(46th St. Theatre, B'klyn.)
The Grateful Dead brought their musical magic and excitement to New York's newest rock showcase, the 46th St. Theatre in Brooklyn, for four shows last week. However, the Dead were the only bright star in an otherwise dull evening, caused by the theatre's poor organization, management, and a faulty public address system.
Opening with a set by the Dead's country cousins, The New Riders Of The Purple Sage, the evening was another example of the band's eclectic inventiveness. With Jerry Garcia now playing the pedal steel guitar as cosmically as he plays electric guitar, the New Riders are one of the best country rock combos around.
Preparing the over capacity audience for the Dead's electric set, the Riders scored with "Henry," "Dirty Business," and a rollicking version of the Rolling Stones' "Honky Tonk Woman." The latter tune showed Marmaduke's deep country voice off to best advantage.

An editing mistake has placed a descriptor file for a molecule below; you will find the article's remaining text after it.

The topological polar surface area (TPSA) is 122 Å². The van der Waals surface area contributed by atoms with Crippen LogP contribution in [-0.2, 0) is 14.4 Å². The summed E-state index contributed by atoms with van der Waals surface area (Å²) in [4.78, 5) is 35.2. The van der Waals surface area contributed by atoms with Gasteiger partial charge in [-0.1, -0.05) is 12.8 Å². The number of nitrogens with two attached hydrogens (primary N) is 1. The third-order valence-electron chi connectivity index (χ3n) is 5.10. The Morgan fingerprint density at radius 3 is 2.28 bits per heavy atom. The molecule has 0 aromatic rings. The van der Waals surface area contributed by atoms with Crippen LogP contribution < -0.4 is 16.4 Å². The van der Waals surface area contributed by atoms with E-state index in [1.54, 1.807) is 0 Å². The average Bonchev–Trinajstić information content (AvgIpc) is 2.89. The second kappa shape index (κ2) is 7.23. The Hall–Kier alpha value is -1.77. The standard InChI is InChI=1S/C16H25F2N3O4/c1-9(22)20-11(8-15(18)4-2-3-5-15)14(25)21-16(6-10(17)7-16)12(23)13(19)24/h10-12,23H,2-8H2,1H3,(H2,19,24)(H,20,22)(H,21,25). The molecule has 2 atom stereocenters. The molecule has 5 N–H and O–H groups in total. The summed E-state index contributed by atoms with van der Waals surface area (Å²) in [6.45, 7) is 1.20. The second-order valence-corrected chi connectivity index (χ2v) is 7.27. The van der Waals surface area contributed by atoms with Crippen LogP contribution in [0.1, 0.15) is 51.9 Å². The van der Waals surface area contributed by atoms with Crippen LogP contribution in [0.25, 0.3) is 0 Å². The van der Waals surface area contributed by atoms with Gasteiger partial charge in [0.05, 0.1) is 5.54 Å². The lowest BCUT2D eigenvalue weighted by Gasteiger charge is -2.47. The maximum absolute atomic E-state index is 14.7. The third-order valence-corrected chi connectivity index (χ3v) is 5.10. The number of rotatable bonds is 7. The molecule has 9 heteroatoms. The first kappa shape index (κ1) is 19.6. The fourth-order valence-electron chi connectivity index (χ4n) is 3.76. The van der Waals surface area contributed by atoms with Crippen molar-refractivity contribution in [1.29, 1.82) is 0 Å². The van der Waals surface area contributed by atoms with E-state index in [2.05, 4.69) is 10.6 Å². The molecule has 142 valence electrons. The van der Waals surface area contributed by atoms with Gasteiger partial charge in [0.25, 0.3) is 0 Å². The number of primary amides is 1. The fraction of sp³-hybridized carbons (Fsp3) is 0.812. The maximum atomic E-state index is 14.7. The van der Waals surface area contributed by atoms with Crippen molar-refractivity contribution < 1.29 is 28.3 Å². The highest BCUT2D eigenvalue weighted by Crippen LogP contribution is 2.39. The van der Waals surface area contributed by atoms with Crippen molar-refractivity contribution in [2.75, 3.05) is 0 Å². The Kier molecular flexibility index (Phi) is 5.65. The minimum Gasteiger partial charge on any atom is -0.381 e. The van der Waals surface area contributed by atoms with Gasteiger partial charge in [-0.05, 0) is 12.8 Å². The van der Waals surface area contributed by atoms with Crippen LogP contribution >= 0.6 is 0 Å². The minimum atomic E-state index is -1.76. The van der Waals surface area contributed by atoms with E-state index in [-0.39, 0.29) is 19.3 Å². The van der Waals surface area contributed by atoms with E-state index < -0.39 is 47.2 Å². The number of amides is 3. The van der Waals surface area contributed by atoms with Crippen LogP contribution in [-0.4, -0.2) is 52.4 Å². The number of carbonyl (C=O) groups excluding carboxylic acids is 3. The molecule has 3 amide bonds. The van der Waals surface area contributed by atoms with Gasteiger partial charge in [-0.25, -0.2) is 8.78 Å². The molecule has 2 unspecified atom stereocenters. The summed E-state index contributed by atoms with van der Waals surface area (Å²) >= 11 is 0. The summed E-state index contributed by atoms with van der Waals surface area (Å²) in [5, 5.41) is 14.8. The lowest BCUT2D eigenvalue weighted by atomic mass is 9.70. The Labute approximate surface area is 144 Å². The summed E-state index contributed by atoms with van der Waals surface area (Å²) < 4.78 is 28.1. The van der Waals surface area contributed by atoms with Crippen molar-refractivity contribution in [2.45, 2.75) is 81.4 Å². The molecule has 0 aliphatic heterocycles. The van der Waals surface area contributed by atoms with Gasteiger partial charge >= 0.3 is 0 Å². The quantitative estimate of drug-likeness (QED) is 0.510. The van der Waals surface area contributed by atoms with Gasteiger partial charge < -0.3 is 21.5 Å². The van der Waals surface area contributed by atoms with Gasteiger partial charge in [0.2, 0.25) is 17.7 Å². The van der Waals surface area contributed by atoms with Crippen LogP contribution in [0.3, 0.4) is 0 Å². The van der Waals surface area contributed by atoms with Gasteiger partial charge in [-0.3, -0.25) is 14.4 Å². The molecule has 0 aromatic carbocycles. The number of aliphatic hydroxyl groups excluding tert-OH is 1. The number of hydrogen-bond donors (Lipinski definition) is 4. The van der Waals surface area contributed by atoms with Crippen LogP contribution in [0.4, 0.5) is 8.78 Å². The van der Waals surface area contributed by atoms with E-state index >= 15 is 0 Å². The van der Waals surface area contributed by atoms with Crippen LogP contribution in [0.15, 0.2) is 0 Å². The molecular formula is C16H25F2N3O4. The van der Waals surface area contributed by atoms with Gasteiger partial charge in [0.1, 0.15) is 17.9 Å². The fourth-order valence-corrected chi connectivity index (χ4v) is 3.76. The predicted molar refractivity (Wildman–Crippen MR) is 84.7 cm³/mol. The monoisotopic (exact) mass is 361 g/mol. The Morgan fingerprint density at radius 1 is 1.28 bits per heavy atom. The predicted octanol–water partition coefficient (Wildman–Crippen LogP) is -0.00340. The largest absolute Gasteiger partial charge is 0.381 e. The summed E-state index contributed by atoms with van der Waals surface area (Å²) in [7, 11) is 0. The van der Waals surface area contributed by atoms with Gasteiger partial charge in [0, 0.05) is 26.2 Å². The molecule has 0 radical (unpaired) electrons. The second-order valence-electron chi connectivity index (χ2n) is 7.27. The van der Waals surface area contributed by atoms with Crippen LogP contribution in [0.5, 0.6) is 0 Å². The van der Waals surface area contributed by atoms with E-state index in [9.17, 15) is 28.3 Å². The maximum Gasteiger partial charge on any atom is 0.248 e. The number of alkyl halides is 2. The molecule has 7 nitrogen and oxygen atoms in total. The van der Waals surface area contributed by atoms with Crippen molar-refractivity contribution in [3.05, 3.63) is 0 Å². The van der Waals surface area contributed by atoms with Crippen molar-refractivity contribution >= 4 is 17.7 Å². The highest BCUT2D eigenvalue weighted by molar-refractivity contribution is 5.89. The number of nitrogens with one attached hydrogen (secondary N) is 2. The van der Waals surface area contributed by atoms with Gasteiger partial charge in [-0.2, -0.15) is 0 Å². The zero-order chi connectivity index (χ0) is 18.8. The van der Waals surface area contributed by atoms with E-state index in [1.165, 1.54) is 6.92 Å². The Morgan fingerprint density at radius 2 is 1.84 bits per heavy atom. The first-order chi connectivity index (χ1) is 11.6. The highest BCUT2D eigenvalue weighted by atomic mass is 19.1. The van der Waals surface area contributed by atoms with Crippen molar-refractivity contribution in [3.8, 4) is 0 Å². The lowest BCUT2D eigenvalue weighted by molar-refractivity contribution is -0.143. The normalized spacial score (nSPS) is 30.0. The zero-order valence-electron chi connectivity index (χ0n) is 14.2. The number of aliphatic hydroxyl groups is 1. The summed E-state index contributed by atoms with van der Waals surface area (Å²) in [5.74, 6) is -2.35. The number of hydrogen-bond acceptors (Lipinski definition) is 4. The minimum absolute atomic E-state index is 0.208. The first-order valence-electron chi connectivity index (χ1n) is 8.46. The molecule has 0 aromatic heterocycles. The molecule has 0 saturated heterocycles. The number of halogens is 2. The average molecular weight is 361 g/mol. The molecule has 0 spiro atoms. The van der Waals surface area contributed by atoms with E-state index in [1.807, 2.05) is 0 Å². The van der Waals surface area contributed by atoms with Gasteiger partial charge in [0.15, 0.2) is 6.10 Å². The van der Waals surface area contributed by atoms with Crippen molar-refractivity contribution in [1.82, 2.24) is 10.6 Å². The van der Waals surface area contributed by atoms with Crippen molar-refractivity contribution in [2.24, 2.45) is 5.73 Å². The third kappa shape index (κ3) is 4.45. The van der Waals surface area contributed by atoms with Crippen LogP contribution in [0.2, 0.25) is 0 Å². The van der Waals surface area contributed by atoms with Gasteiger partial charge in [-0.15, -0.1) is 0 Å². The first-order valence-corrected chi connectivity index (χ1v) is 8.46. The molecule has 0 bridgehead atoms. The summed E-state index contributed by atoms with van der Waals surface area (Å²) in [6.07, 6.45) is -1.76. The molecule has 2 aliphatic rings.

Building upon existing themes, the Grateful Dead, led by Garcia, improvise as well as any group in rock. Constantly rising to intense musical peaks, the sextet's new emphasis on complex vocal harmonies adds to their established instrumental talents.
Performing lotsa new material, including the first distinct interpretation of Khris Kristofferson's "Me And Bobby McGee," the Dead also ignited the audience with "Shine On Your Love Light."
(by Jeff, from Variety, 25 November 1970)
Thanks to jgmf.blogspot.com